I spent a rainy Christmas Eve, 2006 in a shabby red and black Chinese restaurant near the Duomo in Florence, Italy. The menu was written in three languages with pictures next to each dish and designs that matched the kitschy, Oriental decor. I ordered a tropical bastardization of fried rice that came in a hull of scooped-out pineapple – a respectful nod to Italian misconceptions about Chinese cuisine. My family, with whom I’d spent every preceding Christmas of my life, were more than 6,000 miles away.
A few weeks earlier, my father and stepmother had announced they were splitting up, sending an earthquake through my family. I couldn’t quite bear to face the holidays at home.
I’d been studying in Italy for a year and a half, but it was time to go back to California and finish my Bachelor’s degree. I was sad to leave. So I stayed, and had a different kind of Christmas with my ragtag group of American, Japanese and Italian friends.
If I got any gifts that year, I don’t remember them; it was one of the best Christmases I’ve ever had.
I’ve been thinking about that Christmas a lot lately, in this time of year when our desires for things seem to hit a fever pitch – whether it’s the craving for a new piece of clothing or gadget, or our desire for our lives to look as perfect and happy as a family Christmas card.
The Buddhists believe that suffering in our world is caused by our desires and our attachment to them. We have expectations and if things don’t turn out that way, we suffer because we’ve glued ourselves onto the idea of how things could be.
As Christmas approaches, I think those of us who celebrate the holiday are especially vulnerable to this kind of suffering.
There’s a lot of wishing after things around this time, for one. And there are a lot of songs that tell us that “it’s the most wonderful time of the year” (cue music!).
Except… what if it isn’t?
There were a lot of reasons why I loved that Christmas in Florence. I was with my dearest friends and the time was precious, because I knew it would be a long time before I’d see them again. But there was a lightness about it that came from giving up on all expectations of what Christmas “should” be like. We ate weird combinations of potluck food pieced together from our disparate cultures. We hung out with other people’s relatives. We didn’t really have money for gifts. It was completely different and because we didn’t expect to get all the traditions right, we could relax and enjoy it.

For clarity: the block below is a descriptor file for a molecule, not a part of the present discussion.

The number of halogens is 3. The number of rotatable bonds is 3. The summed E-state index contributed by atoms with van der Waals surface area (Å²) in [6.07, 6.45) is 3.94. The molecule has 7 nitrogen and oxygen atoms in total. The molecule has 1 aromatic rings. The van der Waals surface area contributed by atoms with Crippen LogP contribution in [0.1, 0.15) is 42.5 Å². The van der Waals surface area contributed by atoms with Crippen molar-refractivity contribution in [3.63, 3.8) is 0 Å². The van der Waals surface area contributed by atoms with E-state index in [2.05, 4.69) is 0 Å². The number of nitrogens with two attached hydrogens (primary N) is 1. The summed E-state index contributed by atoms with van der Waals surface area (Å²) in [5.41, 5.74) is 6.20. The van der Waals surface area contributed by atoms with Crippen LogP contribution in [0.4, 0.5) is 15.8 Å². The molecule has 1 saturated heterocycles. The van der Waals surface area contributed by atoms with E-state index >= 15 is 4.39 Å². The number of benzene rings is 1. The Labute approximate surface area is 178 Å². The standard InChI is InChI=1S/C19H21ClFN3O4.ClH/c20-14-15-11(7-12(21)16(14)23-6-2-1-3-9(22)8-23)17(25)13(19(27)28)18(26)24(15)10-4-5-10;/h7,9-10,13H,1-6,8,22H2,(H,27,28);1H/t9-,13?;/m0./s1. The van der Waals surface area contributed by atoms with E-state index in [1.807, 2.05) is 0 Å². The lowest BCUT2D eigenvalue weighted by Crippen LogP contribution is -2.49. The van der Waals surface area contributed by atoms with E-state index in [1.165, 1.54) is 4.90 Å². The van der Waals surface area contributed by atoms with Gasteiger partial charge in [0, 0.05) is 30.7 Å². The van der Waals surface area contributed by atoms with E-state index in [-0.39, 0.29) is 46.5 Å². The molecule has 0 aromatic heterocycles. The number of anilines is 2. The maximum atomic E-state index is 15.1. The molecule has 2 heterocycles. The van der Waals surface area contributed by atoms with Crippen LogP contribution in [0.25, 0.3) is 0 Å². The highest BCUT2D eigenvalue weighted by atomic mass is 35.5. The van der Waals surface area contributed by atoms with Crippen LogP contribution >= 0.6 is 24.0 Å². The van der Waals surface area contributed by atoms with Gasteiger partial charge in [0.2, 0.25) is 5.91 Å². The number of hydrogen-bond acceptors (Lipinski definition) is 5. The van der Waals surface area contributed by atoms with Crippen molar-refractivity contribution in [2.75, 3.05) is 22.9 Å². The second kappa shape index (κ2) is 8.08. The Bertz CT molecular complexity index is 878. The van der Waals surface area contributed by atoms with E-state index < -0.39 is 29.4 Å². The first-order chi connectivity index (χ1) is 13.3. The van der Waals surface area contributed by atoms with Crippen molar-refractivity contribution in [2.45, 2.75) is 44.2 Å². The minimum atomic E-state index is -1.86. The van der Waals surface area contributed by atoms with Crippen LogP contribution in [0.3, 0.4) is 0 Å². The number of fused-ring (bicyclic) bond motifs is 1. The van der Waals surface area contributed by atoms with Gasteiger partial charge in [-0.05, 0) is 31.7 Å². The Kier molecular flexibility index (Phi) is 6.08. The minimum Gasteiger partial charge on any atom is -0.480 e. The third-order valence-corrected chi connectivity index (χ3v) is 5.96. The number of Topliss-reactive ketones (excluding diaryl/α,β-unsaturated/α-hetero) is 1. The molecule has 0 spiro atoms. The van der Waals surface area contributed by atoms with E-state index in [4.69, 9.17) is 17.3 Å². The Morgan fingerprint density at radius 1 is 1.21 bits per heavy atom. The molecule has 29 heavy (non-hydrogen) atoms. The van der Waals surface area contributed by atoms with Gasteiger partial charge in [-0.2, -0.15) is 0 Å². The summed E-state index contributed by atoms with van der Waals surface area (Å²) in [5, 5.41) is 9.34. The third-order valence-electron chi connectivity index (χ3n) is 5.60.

Christmas can be lovely, but it gets so weighted down with “shoulds” sometimes. Whose house should you visit? Who should you buy gifts for? These questions often take up way too much brain space and lead us away from seeking out where we can find joy and how we can really show up for other people in the best way possible.
Take a look at this hilarious video by comedian JP Sears, in which he answers the question: “What’s Christmas about?” like this:
“[It’s about] anticipating which people are going to get you a gift and how much they’re going to spend on you. This is the main purpose of intuition. I need to get them a gift of roughly the same value… If I don’t spend enough, they’re gonna resent me. If I spend more than them, then I will definitely resent them.”
All the “shoulds” can mix up feelings. So can the barrage of holiday spirit, if we’re not feeling festive. There’s nothing more annoyingly incongruous than being stressed out from dealing with a real-life problem and battling your way through a busy store while a song blares about how great the holiday is, or an advertisement shows the image of a “perfect” Christmas.
When the holiday that we live doesn’t match the Norman Rockwell image, it’s hard not to feel like we’ve misused or ruined it somehow. Except, we haven’t ruined it, we’re just human.
To enjoy Christmas this year, I’m going to try to keep in mind that while it can be a joyful time, it’s also a very strange time when people are challenged in ways they aren’t during the rest of the year. It’s a time when people are often out of their element, having their personal boundaries tested and trying to live up to the holiday spirit of generosity and good cheer.
My advice? Don’t try to have a perfect Christmas. Just show up, take care of yourself and try to enjoy what is. If it isn’t “the most wonderful time of the year,” forgive Christmas. Forgive yourself. There are a whole other 364 days.
Breena Kerr is a journalist and writer based in the San Francisco Bay Area. Her work has been published in the Washington Post, Vice and others. Always fascinated by mysticism and spirituality, her global wanderings have exposed her to philosophies and traditions from many corners of the earth. In her spare time, she plans her next trip, practices yoga and studies her tarot deck.